Religion and schools

Industrial news in brief

Submitted by Matthew on 26 April, 2017 - 12:36 Author: Gemma Short and Ollie Moore

On Tuesday 25 and Wednesday 26 April, National Union of Teachers’ (NUT) members at Forest Hill school in Lewisham struck for the fifth time in their on-going dispute against a management proposed restructuring to deal with a £1.3 million deficit. The management’s proposal sheds 15 teaching jobs, significantly increases teachers’ workload, radically reduces the depth of the creative aspects of the curriculum, ends any specialist English as an Additional Language (EAL) support, and massively diminishes the support for students with Special Educational Needs.

UK school system bad for children

Submitted by AWL on 9 December, 2016 - 10:11

The Programme for International Student Assessments (PISA) rankings were published on 6 December. These put UK schools in the 20s among the 72 countries surveyed.

Socialists don′t put great store by the PISA ratings, which measure different nations academic achievements by testing 15 and 16 year olds in maths, science and reading. However, the UK’s poor results do demonstrate that, even by their own standards, the Tories model for education is failing.

Ofsted prefers middle-class schools

Submitted by Matthew on 30 November, 2016 - 11:35 Author: Elizabeth Butterworth

Research on Ofsted points to endemic problems in the schools system and inspection regime. Last week, the Education Policy Institute (EPI) released important findings about the fairness of Ofsted reports in England. They found a “systematic negative correlation” between schools with children from poorer backgrounds or lower prior attainment and positive Ofsted judgments.

A vicious circle in schools

Submitted by Matthew on 10 November, 2016 - 11:22 Author: Gerry Bates

Between half-term of summer 2016 and Xmas 2016, over half the maths teachers in the London secondary school where I teach will have quit.

The maths department is more stable than most. Our science department, for example, went through almost a Year Zero in 2015, with almost a complete turnover of staff. And our school is probably more stable than most in low-income areas of London.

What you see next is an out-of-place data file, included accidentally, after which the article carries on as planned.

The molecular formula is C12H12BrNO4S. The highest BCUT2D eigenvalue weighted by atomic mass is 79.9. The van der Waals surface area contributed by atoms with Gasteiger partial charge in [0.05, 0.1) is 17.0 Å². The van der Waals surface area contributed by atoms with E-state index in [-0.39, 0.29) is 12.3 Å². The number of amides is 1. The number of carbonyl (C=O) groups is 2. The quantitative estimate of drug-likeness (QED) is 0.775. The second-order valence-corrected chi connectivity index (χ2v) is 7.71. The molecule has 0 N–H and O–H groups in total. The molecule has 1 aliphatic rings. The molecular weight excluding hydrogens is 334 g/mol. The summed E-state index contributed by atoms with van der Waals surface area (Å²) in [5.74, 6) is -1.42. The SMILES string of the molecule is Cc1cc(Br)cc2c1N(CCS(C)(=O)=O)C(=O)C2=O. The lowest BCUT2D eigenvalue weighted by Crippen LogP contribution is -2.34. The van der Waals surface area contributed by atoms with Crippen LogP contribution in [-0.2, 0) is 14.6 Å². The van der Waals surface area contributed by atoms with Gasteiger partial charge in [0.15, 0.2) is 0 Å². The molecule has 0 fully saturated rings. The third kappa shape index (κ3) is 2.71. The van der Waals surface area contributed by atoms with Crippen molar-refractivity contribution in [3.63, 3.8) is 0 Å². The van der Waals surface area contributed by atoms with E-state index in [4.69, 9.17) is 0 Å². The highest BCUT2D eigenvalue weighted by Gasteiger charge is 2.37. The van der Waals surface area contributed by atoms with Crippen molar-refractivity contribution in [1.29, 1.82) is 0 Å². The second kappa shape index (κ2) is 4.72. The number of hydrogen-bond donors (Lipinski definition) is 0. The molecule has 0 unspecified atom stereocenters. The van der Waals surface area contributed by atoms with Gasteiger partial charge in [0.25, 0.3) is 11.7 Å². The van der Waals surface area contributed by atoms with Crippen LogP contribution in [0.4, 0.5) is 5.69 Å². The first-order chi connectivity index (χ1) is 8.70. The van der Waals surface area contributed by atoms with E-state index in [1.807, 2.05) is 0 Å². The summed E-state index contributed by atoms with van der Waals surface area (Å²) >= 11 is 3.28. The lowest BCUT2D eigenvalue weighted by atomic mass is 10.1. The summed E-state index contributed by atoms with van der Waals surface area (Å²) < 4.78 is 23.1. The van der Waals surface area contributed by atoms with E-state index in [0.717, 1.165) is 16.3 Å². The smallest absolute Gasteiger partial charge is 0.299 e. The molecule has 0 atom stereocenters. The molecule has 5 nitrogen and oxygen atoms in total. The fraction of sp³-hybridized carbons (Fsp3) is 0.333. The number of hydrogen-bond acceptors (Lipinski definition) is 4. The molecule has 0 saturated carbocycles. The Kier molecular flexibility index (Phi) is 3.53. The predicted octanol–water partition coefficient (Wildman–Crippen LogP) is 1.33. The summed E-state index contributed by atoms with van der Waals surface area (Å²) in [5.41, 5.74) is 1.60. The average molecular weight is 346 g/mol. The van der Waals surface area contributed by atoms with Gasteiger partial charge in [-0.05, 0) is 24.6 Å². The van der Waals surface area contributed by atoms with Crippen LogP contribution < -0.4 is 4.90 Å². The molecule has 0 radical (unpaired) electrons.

Don’t bring back the 11-plus!

Submitted by AWL on 14 September, 2016 - 11:32 Author: Patrick Yarker and Clive Larkin

Any expansion of grammar schools in England will be a mechanism for intensifying social divisions.

The arrival of any new secondary school alters the local educational ecology. The arrival of an entirely selective school has a particularly damaging effect. It drastically recasts the intake of all other schools in an area, and at a stroke turns them, however they are named, into secondary moderns.

GCSEs: a pointless misery Matthew Wed, 08/31/2016 - 11:28

Every year, the media report on GCSE and A-level results and how they compare to previous years. Then they forget about until the next August. For students and school workers, however, GCSEs are a constant source of bewildering misery.

Education, not exam factories!

Submitted by Matthew on 18 May, 2016 - 11:21 Author: Editorial

Between 16 May and 29 June, students in Britain’s schools will write around 16 million exam papers. A scurry of marking will then, in August, produce a stream of gradings, which will be used to exert market-type discipline on students, teachers, and schools.

Notionally exams are a way to test knowledge and skills. Exams which really do that, and certify people as competent to be surgeons or surveyors, make sense. But the school exams are only the basis for a vast sorting exercise.

A failed attempt to silence

Submitted by Matthew on 11 May, 2016 - 12:48 Author: Martin Thomas

On Wednesday 4 May the government sacked Natasha Devon from her unpaid post as mental health champion for schools. Evidently it concluded that the parents protest the day before against excessive testing, when thousands kept Year 2 children off school, showed that Devon was having too much effect.